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on May 24, 2012
I agree with the others who say the book isn't aimed at a particular audience. It is all over the place from useful, but basic scripts to manipulate the filesystem, to a basic Suduko solver(which I actually liked except for the errors)**, to absolutely pointless games.

I liked the image manipulation scripts because it doesn't use the 60% solution known as Paperclip and shows some good use of the Rmagick gem which is one of the best gems around, even its docs are pretty good, which translates to amazing relative to your average Ruby Gem.

The sorting algorithms seem completely out of place in a not-at-all academic book. I wouldn't normally dump on algorithm coverage, but without the basic background it is worthless and none of these are worth using over sort().

Some of the networking scripts are laughable, like the subnet calculator which is a ridiculous tiny wrapper around ipaddr library. Writing one from scratch would have been a far better learning experience for the reader.

With so many stupidly simple scripts, with the occasional moderate difficulty scripts, it seems that the target audience are fairly new programmers, or experienced programmers looking to learn a little Ruby. Problem is, there is the last chapter: Metasploit. There is no way that someone who is going to get something out of most of this book will be able to make heads or tails of opcodes and payloads. Talk about being all over the map.

The biggest problem that made me consider giving it one-star is the scripts are not written to be shell friendly. ie using stdin and stdout. A lot of these could be chained together to be quite useful, but I don't recall any real discussion about this. Ruby is most definitely a language that shines in *nix-land. It integrates at least as well as Perl. So why the Windows-centric view?

Given all that, the book is useful, if only to pull out a lot of the code, properly modularize it and throw it in your pile of scripts you keep. You do have your own libraries right?

The writing is well-done and clear, and I don't regret buying and reading it. I must admit that my review would be much harsher had I paid more then $3 for it.

This is the second NSP book I have come across that was not up to their standards and they were both Ruby books. Is this really the same publisher that printed Hacking: The Art of Exploitation and The TCP/IP Guide? We have enough mediocre publishers, thank you very much.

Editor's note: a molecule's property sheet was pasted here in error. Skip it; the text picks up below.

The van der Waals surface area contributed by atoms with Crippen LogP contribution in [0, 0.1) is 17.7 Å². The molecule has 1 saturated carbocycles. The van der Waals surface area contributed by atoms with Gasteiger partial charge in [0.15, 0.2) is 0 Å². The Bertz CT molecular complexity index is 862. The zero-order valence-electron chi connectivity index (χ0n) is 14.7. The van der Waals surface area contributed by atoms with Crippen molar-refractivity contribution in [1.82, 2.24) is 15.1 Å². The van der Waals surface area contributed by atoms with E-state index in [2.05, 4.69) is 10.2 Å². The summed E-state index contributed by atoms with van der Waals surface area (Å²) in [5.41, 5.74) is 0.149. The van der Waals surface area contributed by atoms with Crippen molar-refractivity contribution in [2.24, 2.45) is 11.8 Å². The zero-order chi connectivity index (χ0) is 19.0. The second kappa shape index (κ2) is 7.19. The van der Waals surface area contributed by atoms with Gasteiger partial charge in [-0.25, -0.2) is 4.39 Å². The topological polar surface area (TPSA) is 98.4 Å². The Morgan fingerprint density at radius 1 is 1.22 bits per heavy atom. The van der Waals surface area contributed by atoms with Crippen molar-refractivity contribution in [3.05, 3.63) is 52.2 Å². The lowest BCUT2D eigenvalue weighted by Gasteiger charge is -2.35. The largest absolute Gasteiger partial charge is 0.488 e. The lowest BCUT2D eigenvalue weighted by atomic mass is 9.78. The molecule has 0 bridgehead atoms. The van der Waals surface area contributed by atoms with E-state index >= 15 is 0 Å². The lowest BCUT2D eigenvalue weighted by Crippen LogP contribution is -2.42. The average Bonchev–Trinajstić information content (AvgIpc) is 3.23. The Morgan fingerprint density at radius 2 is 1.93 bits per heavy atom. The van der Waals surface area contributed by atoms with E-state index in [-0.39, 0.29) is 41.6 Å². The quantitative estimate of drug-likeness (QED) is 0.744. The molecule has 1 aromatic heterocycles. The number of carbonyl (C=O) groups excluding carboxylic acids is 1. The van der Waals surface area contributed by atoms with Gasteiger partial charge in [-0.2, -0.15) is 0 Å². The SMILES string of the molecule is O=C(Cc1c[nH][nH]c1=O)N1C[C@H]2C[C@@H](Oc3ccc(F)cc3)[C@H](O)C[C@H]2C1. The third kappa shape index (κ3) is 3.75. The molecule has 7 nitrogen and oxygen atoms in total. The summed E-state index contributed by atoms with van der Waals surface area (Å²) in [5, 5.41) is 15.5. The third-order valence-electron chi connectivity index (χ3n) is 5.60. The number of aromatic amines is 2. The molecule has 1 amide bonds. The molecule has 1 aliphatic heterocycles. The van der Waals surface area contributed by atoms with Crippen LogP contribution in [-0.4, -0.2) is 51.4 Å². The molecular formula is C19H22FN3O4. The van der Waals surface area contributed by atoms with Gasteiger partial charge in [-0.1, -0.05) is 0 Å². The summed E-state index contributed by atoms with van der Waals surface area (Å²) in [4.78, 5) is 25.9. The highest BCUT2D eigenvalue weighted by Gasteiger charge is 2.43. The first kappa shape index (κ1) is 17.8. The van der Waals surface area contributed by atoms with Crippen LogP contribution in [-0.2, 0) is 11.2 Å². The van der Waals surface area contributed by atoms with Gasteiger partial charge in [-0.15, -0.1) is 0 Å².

** The Suduko solver is a copy/paste from a Perl script which would be fine, except he didn't finish the translation.@@p in initialize somehow becomes $p in the solver method. This is something I would expect from Apress, not NSP.
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on May 4, 2009
Thanks to No Starch Press for my review copy!

From the Description

Wicked Cool Ruby Scripts provides 58 scripts that offer quick solutions to problems like system administration, manipulating images, and managing a website. After getting your feet wet creating simple scripts to automate tasks like file compression and decompression, you'll learn how to create powerful web crawlers, security scripts, and full-fledged libraries and applications, as well as how to:

* Rename files, disable processes, change permissions, and modify users
* Manipulate strings, encrypt files, and sort efficiently
* Validate web links, check for orphan files, and generate forms
* Mass edit photos, extract image information, and create thumbnails
* Parse CSV files and scrape links, images, and pages from the Web

Ruby is a highly extendable and sometimes confusing language especially when you throw in all the various rubygems out there. Wicked Cool Ruby Scripts provides many examples on how to use the various gems to script together quick hacks (wicked scripts) to various problems one may encounter.

Steve walks us through the problem we are trying to solve, the the code to solve the problem, how to run the code, what the results look like, a lengthy discussion on how it works and "hacking the script" with ideas on how to extend what we wrote. All the code is well commented (see the sample chapter on No Starch Press) and well explained.

Easy and fun to read, font is readable, doesn't contain pages and pages of uncommented code, source code is available, companion website exists, and the book left me with memorable ways to remember and use the material. I've actually gone back a few times to look at some of the scripts in the book. I also liked the metasploit section (of course). It certainly isn't your typical "Hello World" programming book which is also refreshing.